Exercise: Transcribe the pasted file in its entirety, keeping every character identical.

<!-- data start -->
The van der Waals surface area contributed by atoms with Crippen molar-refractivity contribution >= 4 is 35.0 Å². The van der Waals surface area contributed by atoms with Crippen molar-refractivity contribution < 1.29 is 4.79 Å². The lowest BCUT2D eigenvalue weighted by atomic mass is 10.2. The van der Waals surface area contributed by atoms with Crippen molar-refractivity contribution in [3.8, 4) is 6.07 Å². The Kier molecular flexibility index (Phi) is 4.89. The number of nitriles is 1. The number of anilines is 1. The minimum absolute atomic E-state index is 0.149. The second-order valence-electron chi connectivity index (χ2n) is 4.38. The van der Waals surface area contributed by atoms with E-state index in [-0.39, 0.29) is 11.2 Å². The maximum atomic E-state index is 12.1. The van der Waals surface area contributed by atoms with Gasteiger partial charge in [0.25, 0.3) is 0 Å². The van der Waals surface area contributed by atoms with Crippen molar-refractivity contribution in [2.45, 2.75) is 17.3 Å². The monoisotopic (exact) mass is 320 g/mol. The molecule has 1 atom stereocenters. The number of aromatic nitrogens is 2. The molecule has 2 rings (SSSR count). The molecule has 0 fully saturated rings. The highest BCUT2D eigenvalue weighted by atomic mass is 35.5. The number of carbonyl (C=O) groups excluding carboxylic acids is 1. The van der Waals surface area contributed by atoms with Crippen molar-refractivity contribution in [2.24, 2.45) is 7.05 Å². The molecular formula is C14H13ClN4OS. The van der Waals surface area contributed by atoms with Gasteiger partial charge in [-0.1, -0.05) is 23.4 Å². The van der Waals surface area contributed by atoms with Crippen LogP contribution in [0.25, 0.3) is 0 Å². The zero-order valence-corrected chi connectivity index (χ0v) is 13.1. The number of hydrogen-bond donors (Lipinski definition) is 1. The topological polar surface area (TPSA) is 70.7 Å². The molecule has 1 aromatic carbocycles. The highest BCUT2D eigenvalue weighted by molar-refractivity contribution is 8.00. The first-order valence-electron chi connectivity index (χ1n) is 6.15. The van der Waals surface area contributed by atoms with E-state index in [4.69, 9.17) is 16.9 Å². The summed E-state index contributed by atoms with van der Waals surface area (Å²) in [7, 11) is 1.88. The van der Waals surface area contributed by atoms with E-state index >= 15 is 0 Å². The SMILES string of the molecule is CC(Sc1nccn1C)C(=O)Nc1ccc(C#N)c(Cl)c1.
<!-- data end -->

The van der Waals surface area contributed by atoms with Crippen molar-refractivity contribution >= 4 is 35.0 Å². The van der Waals surface area contributed by atoms with Crippen molar-refractivity contribution < 1.29 is 4.79 Å². The lowest BCUT2D eigenvalue weighted by atomic mass is 10.2. The van der Waals surface area contributed by atoms with Crippen molar-refractivity contribution in [3.8, 4) is 6.07 Å². The Kier molecular flexibility index (Phi) is 4.89. The number of nitriles is 1. The number of anilines is 1. The minimum absolute atomic E-state index is 0.149. The second-order valence-electron chi connectivity index (χ2n) is 4.38. The van der Waals surface area contributed by atoms with E-state index in [-0.39, 0.29) is 11.2 Å². The maximum atomic E-state index is 12.1. The van der Waals surface area contributed by atoms with Gasteiger partial charge in [0.25, 0.3) is 0 Å². The van der Waals surface area contributed by atoms with Crippen molar-refractivity contribution in [2.45, 2.75) is 17.3 Å². The monoisotopic (exact) mass is 320 g/mol. The molecule has 1 atom stereocenters. The number of aromatic nitrogens is 2. The molecule has 2 rings (SSSR count). The molecule has 0 fully saturated rings. The highest BCUT2D eigenvalue weighted by atomic mass is 35.5. The number of carbonyl (C=O) groups excluding carboxylic acids is 1. The van der Waals surface area contributed by atoms with Crippen molar-refractivity contribution in [2.24, 2.45) is 7.05 Å². The molecular formula is C14H13ClN4OS. The van der Waals surface area contributed by atoms with Gasteiger partial charge in [-0.1, -0.05) is 23.4 Å². The van der Waals surface area contributed by atoms with Crippen LogP contribution in [0.25, 0.3) is 0 Å². The zero-order valence-corrected chi connectivity index (χ0v) is 13.1. The number of hydrogen-bond donors (Lipinski definition) is 1. The topological polar surface area (TPSA) is 70.7 Å². The molecule has 1 aromatic carbocycles. The highest BCUT2D eigenvalue weighted by molar-refractivity contribution is 8.00. The first-order valence-electron chi connectivity index (χ1n) is 6.15. The van der Waals surface area contributed by atoms with E-state index in [4.69, 9.17) is 16.9 Å². The summed E-state index contributed by atoms with van der Waals surface area (Å²) in [7, 11) is 1.88. The van der Waals surface area contributed by atoms with E-state index >= 15 is 0 Å². The SMILES string of the molecule is CC(Sc1nccn1C)C(=O)Nc1ccc(C#N)c(Cl)c1.